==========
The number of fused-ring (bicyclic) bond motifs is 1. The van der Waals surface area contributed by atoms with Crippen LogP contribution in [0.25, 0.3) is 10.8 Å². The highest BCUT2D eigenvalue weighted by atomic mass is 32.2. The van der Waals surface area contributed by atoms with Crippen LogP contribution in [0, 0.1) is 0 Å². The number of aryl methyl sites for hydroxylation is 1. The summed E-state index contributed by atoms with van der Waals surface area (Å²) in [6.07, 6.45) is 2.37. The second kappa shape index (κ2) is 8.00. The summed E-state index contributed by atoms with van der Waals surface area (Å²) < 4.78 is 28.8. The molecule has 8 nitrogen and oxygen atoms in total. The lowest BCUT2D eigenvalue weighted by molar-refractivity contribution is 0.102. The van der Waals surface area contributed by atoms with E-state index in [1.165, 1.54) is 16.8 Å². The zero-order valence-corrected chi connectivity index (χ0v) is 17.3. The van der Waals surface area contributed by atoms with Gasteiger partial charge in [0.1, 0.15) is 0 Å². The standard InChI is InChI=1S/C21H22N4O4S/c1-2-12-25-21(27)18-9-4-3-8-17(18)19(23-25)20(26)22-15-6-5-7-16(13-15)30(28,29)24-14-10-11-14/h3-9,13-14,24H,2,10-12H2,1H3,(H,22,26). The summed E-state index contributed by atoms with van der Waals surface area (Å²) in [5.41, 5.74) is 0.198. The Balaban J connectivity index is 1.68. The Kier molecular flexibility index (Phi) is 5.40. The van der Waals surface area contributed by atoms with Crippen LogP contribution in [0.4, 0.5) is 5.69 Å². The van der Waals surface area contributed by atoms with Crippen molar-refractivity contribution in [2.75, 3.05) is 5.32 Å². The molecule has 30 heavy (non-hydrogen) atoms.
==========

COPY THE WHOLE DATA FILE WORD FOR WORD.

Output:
The number of fused-ring (bicyclic) bond motifs is 1. The van der Waals surface area contributed by atoms with Crippen LogP contribution in [0.25, 0.3) is 10.8 Å². The highest BCUT2D eigenvalue weighted by atomic mass is 32.2. The van der Waals surface area contributed by atoms with Crippen LogP contribution in [0, 0.1) is 0 Å². The number of aryl methyl sites for hydroxylation is 1. The summed E-state index contributed by atoms with van der Waals surface area (Å²) in [6.07, 6.45) is 2.37. The second kappa shape index (κ2) is 8.00. The summed E-state index contributed by atoms with van der Waals surface area (Å²) < 4.78 is 28.8. The molecule has 8 nitrogen and oxygen atoms in total. The lowest BCUT2D eigenvalue weighted by molar-refractivity contribution is 0.102. The van der Waals surface area contributed by atoms with E-state index in [1.165, 1.54) is 16.8 Å². The zero-order valence-corrected chi connectivity index (χ0v) is 17.3. The van der Waals surface area contributed by atoms with Gasteiger partial charge in [0.1, 0.15) is 0 Å². The standard InChI is InChI=1S/C21H22N4O4S/c1-2-12-25-21(27)18-9-4-3-8-17(18)19(23-25)20(26)22-15-6-5-7-16(13-15)30(28,29)24-14-10-11-14/h3-9,13-14,24H,2,10-12H2,1H3,(H,22,26). The summed E-state index contributed by atoms with van der Waals surface area (Å²) in [5.41, 5.74) is 0.198. The Balaban J connectivity index is 1.68. The Kier molecular flexibility index (Phi) is 5.40. The van der Waals surface area contributed by atoms with Crippen LogP contribution in [0.4, 0.5) is 5.69 Å². The van der Waals surface area contributed by atoms with Crippen molar-refractivity contribution in [2.75, 3.05) is 5.32 Å². The molecule has 30 heavy (non-hydrogen) atoms.